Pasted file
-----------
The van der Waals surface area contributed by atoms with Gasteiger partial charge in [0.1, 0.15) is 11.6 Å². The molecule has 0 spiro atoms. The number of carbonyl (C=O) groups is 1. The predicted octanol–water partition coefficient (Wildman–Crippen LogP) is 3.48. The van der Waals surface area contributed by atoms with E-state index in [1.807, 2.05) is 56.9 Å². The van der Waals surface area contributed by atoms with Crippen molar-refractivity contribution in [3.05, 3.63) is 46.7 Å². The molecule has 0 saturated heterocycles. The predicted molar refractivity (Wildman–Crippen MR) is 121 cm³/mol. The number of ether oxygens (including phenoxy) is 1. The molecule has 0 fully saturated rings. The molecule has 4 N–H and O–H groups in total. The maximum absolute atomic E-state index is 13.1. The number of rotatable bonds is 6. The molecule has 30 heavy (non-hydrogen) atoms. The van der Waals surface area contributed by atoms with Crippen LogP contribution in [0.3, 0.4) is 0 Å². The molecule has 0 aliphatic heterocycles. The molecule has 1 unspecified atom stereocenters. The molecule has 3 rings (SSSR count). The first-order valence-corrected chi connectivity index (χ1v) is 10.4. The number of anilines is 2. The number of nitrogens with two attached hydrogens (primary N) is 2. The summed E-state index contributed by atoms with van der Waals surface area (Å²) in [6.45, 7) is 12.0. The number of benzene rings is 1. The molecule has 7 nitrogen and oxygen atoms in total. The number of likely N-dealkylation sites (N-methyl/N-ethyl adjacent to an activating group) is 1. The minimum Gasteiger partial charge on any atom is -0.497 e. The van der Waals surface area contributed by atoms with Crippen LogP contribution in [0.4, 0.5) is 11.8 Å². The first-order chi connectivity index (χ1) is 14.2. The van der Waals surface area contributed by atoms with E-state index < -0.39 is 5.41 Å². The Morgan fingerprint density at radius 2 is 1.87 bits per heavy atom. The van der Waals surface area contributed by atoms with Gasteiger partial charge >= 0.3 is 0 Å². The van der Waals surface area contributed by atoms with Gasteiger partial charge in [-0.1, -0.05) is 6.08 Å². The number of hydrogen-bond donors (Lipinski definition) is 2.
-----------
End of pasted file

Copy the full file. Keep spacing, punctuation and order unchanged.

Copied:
The van der Waals surface area contributed by atoms with Gasteiger partial charge in [0.1, 0.15) is 11.6 Å². The molecule has 0 spiro atoms. The number of carbonyl (C=O) groups is 1. The predicted octanol–water partition coefficient (Wildman–Crippen LogP) is 3.48. The van der Waals surface area contributed by atoms with E-state index in [1.807, 2.05) is 56.9 Å². The van der Waals surface area contributed by atoms with Crippen molar-refractivity contribution in [3.05, 3.63) is 46.7 Å². The molecule has 0 saturated heterocycles. The predicted molar refractivity (Wildman–Crippen MR) is 121 cm³/mol. The number of ether oxygens (including phenoxy) is 1. The molecule has 0 fully saturated rings. The molecule has 4 N–H and O–H groups in total. The maximum absolute atomic E-state index is 13.1. The number of rotatable bonds is 6. The molecule has 30 heavy (non-hydrogen) atoms. The van der Waals surface area contributed by atoms with Crippen LogP contribution in [0.3, 0.4) is 0 Å². The molecule has 0 aliphatic heterocycles. The molecule has 1 unspecified atom stereocenters. The molecule has 3 rings (SSSR count). The first-order valence-corrected chi connectivity index (χ1v) is 10.4. The number of anilines is 2. The number of nitrogens with two attached hydrogens (primary N) is 2. The summed E-state index contributed by atoms with van der Waals surface area (Å²) in [6.45, 7) is 12.0. The number of benzene rings is 1. The molecule has 7 nitrogen and oxygen atoms in total. The number of likely N-dealkylation sites (N-methyl/N-ethyl adjacent to an activating group) is 1. The minimum Gasteiger partial charge on any atom is -0.497 e. The van der Waals surface area contributed by atoms with Crippen LogP contribution in [0.4, 0.5) is 11.8 Å². The first-order chi connectivity index (χ1) is 14.2. The van der Waals surface area contributed by atoms with E-state index < -0.39 is 5.41 Å². The Morgan fingerprint density at radius 2 is 1.87 bits per heavy atom. The van der Waals surface area contributed by atoms with Gasteiger partial charge >= 0.3 is 0 Å². The van der Waals surface area contributed by atoms with Gasteiger partial charge in [-0.1, -0.05) is 6.08 Å². The number of hydrogen-bond donors (Lipinski definition) is 2.